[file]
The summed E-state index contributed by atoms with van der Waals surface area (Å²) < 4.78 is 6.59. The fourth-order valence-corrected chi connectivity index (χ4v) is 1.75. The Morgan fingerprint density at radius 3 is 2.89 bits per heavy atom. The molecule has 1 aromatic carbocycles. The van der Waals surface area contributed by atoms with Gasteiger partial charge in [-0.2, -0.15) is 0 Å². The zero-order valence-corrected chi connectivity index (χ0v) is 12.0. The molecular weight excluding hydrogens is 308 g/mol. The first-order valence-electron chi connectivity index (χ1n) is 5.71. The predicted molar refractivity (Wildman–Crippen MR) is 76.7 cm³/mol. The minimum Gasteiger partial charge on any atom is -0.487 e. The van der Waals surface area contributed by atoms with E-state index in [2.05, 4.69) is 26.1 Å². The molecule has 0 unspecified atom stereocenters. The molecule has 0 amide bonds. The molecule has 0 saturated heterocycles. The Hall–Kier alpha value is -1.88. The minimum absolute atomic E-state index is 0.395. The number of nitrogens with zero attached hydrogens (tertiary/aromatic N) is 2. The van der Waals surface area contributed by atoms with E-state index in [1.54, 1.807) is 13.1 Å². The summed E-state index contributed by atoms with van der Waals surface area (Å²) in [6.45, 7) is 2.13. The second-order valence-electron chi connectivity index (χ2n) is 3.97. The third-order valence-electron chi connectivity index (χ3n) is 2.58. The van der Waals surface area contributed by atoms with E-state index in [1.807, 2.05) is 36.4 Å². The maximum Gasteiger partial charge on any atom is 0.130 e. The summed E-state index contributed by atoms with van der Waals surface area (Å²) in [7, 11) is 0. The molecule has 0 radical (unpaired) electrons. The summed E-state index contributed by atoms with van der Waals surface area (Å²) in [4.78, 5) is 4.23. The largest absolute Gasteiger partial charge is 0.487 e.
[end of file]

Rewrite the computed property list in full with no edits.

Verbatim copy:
The summed E-state index contributed by atoms with van der Waals surface area (Å²) < 4.78 is 6.59. The fourth-order valence-corrected chi connectivity index (χ4v) is 1.75. The Morgan fingerprint density at radius 3 is 2.89 bits per heavy atom. The molecule has 1 aromatic carbocycles. The van der Waals surface area contributed by atoms with Gasteiger partial charge in [-0.2, -0.15) is 0 Å². The zero-order valence-corrected chi connectivity index (χ0v) is 12.0. The molecular weight excluding hydrogens is 308 g/mol. The first-order valence-electron chi connectivity index (χ1n) is 5.71. The predicted molar refractivity (Wildman–Crippen MR) is 76.7 cm³/mol. The minimum Gasteiger partial charge on any atom is -0.487 e. The van der Waals surface area contributed by atoms with E-state index in [2.05, 4.69) is 26.1 Å². The molecule has 0 unspecified atom stereocenters. The molecule has 0 amide bonds. The molecule has 0 saturated heterocycles. The Hall–Kier alpha value is -1.88. The minimum absolute atomic E-state index is 0.395. The number of nitrogens with zero attached hydrogens (tertiary/aromatic N) is 2. The van der Waals surface area contributed by atoms with E-state index in [1.54, 1.807) is 13.1 Å². The summed E-state index contributed by atoms with van der Waals surface area (Å²) in [6.45, 7) is 2.13. The second-order valence-electron chi connectivity index (χ2n) is 3.97. The third-order valence-electron chi connectivity index (χ3n) is 2.58. The van der Waals surface area contributed by atoms with E-state index in [1.807, 2.05) is 36.4 Å². The maximum Gasteiger partial charge on any atom is 0.130 e. The summed E-state index contributed by atoms with van der Waals surface area (Å²) in [7, 11) is 0. The molecule has 0 radical (unpaired) electrons. The summed E-state index contributed by atoms with van der Waals surface area (Å²) in [4.78, 5) is 4.23. The largest absolute Gasteiger partial charge is 0.487 e.